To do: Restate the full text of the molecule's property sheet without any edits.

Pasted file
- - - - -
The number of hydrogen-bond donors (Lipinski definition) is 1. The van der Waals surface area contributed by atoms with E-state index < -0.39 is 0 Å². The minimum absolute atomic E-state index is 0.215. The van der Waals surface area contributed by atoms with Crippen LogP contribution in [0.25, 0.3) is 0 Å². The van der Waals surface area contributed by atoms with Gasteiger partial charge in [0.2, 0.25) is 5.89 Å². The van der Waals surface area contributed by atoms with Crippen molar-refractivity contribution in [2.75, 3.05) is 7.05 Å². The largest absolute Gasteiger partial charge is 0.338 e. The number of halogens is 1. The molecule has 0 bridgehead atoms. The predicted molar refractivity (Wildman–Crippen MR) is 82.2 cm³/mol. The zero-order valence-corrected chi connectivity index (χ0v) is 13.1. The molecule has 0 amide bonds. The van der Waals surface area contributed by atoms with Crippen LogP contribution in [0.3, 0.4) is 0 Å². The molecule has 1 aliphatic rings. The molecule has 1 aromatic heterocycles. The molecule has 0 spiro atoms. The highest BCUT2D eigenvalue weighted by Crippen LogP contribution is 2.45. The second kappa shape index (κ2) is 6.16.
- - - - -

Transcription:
The number of hydrogen-bond donors (Lipinski definition) is 1. The van der Waals surface area contributed by atoms with E-state index < -0.39 is 0 Å². The minimum absolute atomic E-state index is 0.215. The van der Waals surface area contributed by atoms with Crippen LogP contribution in [0.25, 0.3) is 0 Å². The van der Waals surface area contributed by atoms with Gasteiger partial charge in [0.2, 0.25) is 5.89 Å². The van der Waals surface area contributed by atoms with Crippen molar-refractivity contribution in [2.75, 3.05) is 7.05 Å². The largest absolute Gasteiger partial charge is 0.338 e. The number of halogens is 1. The molecule has 0 bridgehead atoms. The predicted molar refractivity (Wildman–Crippen MR) is 82.2 cm³/mol. The zero-order valence-corrected chi connectivity index (χ0v) is 13.1. The molecule has 0 amide bonds. The van der Waals surface area contributed by atoms with Crippen LogP contribution in [0.3, 0.4) is 0 Å². The molecule has 1 aliphatic rings. The molecule has 1 aromatic heterocycles. The molecule has 0 spiro atoms. The highest BCUT2D eigenvalue weighted by Crippen LogP contribution is 2.45. The second kappa shape index (κ2) is 6.16.